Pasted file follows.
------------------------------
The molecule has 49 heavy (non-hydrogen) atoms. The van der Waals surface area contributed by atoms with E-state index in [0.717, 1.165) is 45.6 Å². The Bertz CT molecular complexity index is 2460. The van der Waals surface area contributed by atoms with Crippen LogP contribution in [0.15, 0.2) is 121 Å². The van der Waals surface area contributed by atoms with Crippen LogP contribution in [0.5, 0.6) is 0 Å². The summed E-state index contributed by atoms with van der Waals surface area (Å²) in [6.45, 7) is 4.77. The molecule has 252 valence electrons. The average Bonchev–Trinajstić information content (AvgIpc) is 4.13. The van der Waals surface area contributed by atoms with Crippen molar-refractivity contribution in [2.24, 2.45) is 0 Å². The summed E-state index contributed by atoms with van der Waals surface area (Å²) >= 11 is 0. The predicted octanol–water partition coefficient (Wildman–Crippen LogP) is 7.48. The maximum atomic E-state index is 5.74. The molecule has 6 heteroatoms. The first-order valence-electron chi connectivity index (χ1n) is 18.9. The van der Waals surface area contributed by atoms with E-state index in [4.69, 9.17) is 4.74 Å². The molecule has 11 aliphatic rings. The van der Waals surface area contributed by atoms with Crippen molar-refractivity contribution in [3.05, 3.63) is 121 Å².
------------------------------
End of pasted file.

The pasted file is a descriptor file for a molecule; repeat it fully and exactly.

The molecule has 49 heavy (non-hydrogen) atoms. The van der Waals surface area contributed by atoms with E-state index in [0.717, 1.165) is 45.6 Å². The Bertz CT molecular complexity index is 2460. The van der Waals surface area contributed by atoms with Crippen LogP contribution in [0.15, 0.2) is 121 Å². The van der Waals surface area contributed by atoms with Crippen LogP contribution in [0.5, 0.6) is 0 Å². The summed E-state index contributed by atoms with van der Waals surface area (Å²) in [6.45, 7) is 4.77. The molecule has 252 valence electrons. The average Bonchev–Trinajstić information content (AvgIpc) is 4.13. The van der Waals surface area contributed by atoms with Crippen molar-refractivity contribution in [2.24, 2.45) is 0 Å². The summed E-state index contributed by atoms with van der Waals surface area (Å²) >= 11 is 0. The predicted octanol–water partition coefficient (Wildman–Crippen LogP) is 7.48. The maximum atomic E-state index is 5.74. The molecule has 6 heteroatoms. The first-order valence-electron chi connectivity index (χ1n) is 18.9. The van der Waals surface area contributed by atoms with E-state index in [4.69, 9.17) is 4.74 Å². The molecule has 11 aliphatic rings. The van der Waals surface area contributed by atoms with Crippen molar-refractivity contribution in [3.05, 3.63) is 121 Å².